The Green Mushroom
Eddie Garfinkle and wife Fran are used to shooing gawkers away from their quirky home, which is known around Bethesda as the Mushroom House.
“We had no idea we’d stick out like a sore thumb then,” Eddie says of the 1970s redo of their home in environmentally-friendly poly-stucco. “Then” was an era of gas shortages and avant-garde aesthetics. A sculptor, he chose the exterior for its insulating properties and organic form.
“Circus tent” was his vision of the house with its 30-foot ceiling soaring over an indoor pond and garden. But he understands the mushroom name. One neighbor said he loves it now but hated it at first. “It’s a mushroom that grows on you,” Eddie says.
On the Moor
Approaching this Chevy Chase home is like traveling back to the Renaissance and onto the grounds of a castle. Majestic trees and a moatlike lake screen out the modern world from the stone gatehouse, all that remains of a 100-acre estate and 30-room castle built in the 1920s by socialite Daisy Calhoun.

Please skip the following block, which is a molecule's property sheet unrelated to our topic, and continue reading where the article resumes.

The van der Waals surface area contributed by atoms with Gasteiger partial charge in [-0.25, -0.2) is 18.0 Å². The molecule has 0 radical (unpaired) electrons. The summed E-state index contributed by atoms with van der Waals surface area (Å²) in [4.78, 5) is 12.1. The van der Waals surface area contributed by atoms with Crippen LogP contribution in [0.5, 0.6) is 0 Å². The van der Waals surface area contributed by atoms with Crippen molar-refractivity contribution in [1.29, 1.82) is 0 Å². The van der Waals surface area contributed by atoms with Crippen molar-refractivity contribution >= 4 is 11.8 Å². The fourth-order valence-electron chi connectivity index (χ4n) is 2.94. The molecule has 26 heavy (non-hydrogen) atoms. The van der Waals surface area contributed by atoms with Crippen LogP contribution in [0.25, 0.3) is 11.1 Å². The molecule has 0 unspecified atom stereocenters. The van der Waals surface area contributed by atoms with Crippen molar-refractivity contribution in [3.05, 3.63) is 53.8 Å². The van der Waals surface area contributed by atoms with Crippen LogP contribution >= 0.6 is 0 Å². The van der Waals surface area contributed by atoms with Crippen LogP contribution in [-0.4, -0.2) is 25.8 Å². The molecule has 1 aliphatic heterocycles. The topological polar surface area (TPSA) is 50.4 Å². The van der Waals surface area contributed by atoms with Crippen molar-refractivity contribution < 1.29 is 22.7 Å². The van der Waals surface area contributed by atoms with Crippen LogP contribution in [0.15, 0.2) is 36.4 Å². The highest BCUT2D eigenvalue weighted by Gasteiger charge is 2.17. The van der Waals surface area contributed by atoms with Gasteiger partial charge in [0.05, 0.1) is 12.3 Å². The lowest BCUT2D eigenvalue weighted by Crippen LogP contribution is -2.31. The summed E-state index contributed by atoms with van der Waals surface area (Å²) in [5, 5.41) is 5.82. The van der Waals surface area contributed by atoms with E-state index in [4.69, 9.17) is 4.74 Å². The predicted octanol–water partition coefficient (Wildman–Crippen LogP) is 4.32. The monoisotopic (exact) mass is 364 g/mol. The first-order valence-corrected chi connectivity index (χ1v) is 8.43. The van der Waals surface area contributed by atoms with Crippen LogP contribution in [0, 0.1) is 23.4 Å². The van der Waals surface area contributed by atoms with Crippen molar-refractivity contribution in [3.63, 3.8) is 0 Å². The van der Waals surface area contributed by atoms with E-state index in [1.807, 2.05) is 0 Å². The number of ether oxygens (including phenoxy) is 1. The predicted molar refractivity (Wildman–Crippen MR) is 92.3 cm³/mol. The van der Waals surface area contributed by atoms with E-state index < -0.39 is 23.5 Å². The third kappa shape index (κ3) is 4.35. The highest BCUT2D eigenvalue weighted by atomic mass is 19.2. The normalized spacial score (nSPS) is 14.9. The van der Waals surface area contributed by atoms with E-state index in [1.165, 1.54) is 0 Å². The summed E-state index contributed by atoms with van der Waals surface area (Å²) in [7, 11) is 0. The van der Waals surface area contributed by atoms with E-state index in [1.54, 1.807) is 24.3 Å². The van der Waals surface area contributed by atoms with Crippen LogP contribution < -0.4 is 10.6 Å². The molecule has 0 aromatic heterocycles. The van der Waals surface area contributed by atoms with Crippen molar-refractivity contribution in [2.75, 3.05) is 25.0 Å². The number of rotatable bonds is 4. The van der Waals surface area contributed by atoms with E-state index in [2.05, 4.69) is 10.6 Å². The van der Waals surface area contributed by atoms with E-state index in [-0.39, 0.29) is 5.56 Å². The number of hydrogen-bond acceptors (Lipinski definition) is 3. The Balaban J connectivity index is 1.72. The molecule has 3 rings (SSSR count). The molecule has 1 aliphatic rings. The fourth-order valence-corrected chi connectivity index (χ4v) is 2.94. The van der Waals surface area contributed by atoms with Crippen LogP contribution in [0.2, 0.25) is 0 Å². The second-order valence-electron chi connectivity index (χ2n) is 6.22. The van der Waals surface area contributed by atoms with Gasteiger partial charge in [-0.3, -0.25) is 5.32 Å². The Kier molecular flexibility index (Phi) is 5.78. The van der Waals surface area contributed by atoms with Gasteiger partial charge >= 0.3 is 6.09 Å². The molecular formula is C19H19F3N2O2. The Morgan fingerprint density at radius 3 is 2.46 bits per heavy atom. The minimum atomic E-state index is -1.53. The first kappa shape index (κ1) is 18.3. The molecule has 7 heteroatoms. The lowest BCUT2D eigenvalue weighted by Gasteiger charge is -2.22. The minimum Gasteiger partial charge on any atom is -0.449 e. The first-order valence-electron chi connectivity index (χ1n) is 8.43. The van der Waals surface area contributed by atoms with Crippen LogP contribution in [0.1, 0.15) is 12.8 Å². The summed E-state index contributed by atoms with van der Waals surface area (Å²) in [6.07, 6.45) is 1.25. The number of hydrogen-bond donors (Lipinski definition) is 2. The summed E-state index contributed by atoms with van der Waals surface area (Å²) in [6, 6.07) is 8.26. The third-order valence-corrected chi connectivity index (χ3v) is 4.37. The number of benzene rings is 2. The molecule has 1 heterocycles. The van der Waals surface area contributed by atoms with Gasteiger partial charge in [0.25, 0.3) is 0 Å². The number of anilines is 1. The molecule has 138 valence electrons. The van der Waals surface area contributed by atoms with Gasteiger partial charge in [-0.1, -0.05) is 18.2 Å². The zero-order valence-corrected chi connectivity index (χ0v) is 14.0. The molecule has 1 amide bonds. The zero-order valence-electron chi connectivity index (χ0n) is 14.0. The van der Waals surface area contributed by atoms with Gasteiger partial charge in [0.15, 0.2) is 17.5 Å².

The turreted tower houses a maze of rooms stacked on four stories, all crammed with antiques and reproductions fitting the period. “He can’t stop buying stuff!” Joe Phillips, left, says of his partner, Jan Broulik, who inherited the place from his parents in 2001. The two are adding on, but they remain true to Calhoun’s design and still use the name of the 15th-century stronghold of Calhoun’s husband’s Scottish clan: Rossdhu Castle, Gaelic for “headland dark.”
For photographer David Kidd's takes on the homes he shot for us, click here.